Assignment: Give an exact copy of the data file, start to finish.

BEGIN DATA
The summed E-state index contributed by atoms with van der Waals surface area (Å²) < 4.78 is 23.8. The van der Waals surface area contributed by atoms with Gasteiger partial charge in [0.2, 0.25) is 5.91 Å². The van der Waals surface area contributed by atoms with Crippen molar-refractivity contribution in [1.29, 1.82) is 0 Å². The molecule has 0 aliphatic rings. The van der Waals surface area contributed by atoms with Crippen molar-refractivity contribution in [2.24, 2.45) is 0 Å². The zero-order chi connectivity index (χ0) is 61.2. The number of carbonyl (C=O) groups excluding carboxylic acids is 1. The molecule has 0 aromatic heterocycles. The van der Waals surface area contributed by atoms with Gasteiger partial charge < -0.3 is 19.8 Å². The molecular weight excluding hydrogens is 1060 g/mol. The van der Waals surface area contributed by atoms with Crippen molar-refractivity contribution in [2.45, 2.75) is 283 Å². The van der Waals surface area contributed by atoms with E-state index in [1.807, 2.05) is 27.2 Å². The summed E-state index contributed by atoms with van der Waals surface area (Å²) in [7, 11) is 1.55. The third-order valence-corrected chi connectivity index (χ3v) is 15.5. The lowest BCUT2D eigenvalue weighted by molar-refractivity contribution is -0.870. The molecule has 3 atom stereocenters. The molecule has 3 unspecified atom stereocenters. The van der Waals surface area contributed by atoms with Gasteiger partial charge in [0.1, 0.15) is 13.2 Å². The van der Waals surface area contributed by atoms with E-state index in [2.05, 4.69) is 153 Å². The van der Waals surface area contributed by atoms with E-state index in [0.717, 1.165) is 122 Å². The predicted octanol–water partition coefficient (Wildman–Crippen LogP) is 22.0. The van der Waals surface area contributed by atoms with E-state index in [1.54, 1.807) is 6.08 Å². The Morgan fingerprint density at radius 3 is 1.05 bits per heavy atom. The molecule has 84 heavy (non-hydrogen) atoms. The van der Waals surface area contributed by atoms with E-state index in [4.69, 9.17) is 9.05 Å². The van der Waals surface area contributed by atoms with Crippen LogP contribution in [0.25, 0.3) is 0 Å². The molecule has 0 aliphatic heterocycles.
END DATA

The summed E-state index contributed by atoms with van der Waals surface area (Å²) < 4.78 is 23.8. The van der Waals surface area contributed by atoms with Gasteiger partial charge in [0.2, 0.25) is 5.91 Å². The van der Waals surface area contributed by atoms with Crippen molar-refractivity contribution in [1.29, 1.82) is 0 Å². The molecule has 0 aliphatic rings. The van der Waals surface area contributed by atoms with Crippen molar-refractivity contribution in [2.24, 2.45) is 0 Å². The zero-order chi connectivity index (χ0) is 61.2. The number of carbonyl (C=O) groups excluding carboxylic acids is 1. The molecule has 0 aromatic heterocycles. The van der Waals surface area contributed by atoms with Gasteiger partial charge < -0.3 is 19.8 Å². The molecular weight excluding hydrogens is 1060 g/mol. The van der Waals surface area contributed by atoms with Crippen molar-refractivity contribution in [2.45, 2.75) is 283 Å². The van der Waals surface area contributed by atoms with E-state index in [1.807, 2.05) is 27.2 Å². The summed E-state index contributed by atoms with van der Waals surface area (Å²) in [7, 11) is 1.55. The third-order valence-corrected chi connectivity index (χ3v) is 15.5. The lowest BCUT2D eigenvalue weighted by molar-refractivity contribution is -0.870. The molecule has 3 atom stereocenters. The molecule has 3 unspecified atom stereocenters. The van der Waals surface area contributed by atoms with Gasteiger partial charge in [0.1, 0.15) is 13.2 Å². The van der Waals surface area contributed by atoms with E-state index in [2.05, 4.69) is 153 Å². The van der Waals surface area contributed by atoms with E-state index in [0.717, 1.165) is 122 Å². The predicted octanol–water partition coefficient (Wildman–Crippen LogP) is 22.0. The van der Waals surface area contributed by atoms with E-state index in [1.54, 1.807) is 6.08 Å². The Morgan fingerprint density at radius 3 is 1.05 bits per heavy atom. The molecule has 84 heavy (non-hydrogen) atoms. The van der Waals surface area contributed by atoms with E-state index in [4.69, 9.17) is 9.05 Å². The van der Waals surface area contributed by atoms with Crippen LogP contribution in [0.25, 0.3) is 0 Å². The molecule has 0 aliphatic heterocycles.